Unlike the Koreans in the Korean soap operas, one rarely sees Japanese in literature express themselves is loud ranting and raging. Hide your suffering behind a stoic face. To make a scene means to lose face, to show weakness.

Watching old samurai movies will acquaint the audience with the solemn nodding of the head and the watchful eyes that speak volumes. "You are dearly loved. You are forgiven. I understand." Only in the fight scenes do we see emotion and energy released through the kyat...the sound that comes from the core of the stomache filled with ki or energy. "You are an evil enemy. You will die. Kyaaaaaaaaaaa!"

I am waiting to read more books about modern Japanese Americans. Have they changed their core values? Have their modes of expression changed? Has Americanization whitewashed their cultural selves? While I would like to see more joy in the families, I also don't want to lose the willingness to sacrifice for the greater good or to suffer through gaman (patience and endurance). These attributes are the backbone of the culture.

Tuesday, May 24, 2011

Parents' Dreams for their Children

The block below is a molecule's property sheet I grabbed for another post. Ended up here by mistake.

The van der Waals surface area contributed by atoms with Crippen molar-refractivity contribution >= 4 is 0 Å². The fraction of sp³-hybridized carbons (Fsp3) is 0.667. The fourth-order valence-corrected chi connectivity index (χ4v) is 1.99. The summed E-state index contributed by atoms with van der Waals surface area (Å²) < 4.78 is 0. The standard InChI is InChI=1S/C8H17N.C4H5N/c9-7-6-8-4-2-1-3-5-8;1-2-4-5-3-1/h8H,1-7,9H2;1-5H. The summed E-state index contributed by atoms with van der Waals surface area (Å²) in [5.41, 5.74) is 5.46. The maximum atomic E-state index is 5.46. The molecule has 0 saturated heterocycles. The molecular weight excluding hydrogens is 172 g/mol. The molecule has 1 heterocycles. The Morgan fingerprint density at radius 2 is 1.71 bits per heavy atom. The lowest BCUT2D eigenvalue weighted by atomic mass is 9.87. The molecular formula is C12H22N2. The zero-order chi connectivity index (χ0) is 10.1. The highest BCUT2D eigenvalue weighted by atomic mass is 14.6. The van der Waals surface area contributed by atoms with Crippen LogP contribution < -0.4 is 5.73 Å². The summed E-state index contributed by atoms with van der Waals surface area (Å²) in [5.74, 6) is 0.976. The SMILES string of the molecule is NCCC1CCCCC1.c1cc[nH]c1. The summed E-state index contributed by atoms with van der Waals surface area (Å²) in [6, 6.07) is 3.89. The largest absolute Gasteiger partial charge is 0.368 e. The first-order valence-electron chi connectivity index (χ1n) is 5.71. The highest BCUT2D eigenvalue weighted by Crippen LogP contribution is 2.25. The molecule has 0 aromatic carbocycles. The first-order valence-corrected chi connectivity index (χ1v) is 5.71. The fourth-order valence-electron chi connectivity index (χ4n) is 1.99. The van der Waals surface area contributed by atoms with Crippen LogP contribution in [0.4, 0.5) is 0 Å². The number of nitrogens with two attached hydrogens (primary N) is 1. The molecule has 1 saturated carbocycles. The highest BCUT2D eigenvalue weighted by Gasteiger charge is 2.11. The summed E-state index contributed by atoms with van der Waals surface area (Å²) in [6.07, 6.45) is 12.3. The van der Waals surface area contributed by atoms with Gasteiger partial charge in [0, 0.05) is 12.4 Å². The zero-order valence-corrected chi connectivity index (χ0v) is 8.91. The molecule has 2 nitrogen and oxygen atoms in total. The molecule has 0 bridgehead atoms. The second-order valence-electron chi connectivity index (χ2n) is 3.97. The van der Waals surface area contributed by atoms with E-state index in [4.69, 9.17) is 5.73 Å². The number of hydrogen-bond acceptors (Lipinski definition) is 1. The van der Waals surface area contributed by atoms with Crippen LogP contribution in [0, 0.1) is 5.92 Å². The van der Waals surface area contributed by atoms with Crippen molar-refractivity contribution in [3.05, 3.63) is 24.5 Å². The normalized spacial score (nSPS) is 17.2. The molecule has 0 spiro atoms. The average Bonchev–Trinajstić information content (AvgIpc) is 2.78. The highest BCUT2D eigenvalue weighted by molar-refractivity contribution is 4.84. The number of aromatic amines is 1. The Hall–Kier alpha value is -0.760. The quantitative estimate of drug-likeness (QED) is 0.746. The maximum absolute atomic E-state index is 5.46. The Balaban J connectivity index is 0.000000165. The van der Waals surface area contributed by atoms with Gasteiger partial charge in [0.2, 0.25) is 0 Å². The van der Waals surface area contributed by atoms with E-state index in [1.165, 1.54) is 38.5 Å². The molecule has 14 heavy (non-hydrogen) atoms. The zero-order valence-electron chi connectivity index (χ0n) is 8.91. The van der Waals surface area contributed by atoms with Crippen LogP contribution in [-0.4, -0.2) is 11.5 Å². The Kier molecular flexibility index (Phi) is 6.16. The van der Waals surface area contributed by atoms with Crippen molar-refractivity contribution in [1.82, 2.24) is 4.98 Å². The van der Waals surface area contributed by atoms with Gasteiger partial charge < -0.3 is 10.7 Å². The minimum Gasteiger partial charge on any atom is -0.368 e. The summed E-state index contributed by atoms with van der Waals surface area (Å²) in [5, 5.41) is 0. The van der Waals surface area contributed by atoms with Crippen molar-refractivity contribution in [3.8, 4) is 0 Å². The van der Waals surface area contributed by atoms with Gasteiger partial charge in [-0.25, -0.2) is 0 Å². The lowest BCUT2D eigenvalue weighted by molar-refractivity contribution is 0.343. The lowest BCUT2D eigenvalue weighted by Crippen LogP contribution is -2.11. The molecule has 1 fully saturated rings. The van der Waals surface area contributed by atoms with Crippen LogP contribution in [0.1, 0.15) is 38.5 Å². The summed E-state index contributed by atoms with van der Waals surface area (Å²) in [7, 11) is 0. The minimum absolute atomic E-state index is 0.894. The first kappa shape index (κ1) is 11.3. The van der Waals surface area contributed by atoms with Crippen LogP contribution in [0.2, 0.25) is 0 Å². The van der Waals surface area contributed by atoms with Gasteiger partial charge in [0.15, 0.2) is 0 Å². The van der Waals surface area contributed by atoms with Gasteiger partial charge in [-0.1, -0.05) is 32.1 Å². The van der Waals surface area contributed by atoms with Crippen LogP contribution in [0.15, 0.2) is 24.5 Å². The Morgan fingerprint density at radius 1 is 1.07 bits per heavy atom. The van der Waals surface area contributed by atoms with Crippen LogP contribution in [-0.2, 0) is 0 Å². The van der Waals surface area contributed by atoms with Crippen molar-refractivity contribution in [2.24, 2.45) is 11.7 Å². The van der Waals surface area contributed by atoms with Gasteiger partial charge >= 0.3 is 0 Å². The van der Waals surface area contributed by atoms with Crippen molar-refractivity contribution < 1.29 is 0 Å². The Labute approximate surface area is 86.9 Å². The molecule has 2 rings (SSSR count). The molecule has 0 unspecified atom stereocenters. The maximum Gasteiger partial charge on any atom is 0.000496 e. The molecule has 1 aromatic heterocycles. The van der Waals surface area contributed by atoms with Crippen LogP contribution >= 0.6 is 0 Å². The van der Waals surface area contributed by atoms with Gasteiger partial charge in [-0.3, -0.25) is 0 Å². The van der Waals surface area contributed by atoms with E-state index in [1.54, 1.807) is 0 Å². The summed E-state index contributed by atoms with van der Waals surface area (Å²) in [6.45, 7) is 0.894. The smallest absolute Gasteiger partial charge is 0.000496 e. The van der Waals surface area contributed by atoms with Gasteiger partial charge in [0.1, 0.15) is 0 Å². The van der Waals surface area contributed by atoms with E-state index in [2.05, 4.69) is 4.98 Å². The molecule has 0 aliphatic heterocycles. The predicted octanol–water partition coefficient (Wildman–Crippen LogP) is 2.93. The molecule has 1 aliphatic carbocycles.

It seems as though it was just yesterday when our baby was born. A surprise, a gift that we thought would have been a miracle...that came true. My husband worried about his age that he would be so old when his daughter graduated from college...nigh 70.

Well, she graduated from college on Saturday and it seems that the years just whizzed by like a flash of light. We are still alive and kicking and though suffering from aches and pains...not as decrepit as we thought we'd be 21 years ago. So it is all good.

What we have come to understand is no matter what elaborate schemes or dreams we might have for our children, life happens and they will choose the life for themselves. We can however, do the hard construction work to build a good foundation by teaching our kids about responsibility, hard work, perseverance, dedication, commitment, and loyalty. We can foster a home life that encourages them to love and care for each other. We can work hard to give them memories for a lifetime that do not necessarily have to require a lot of money or material things.

As our children are all adults, we have to trust that our foundations built in our children are strong and proper and we have to trust in their decisions to do the right thing. Our days of ordering them around are gone. Counsel and suggestions when asked are our contributions to their lives. We can sit back now and watch them grow their own families hopefully with the same sort of foundation for life.

Building strong families takes time and hard work. But it is all worth it in the end. Nothing fancy...common people living average lives with contentment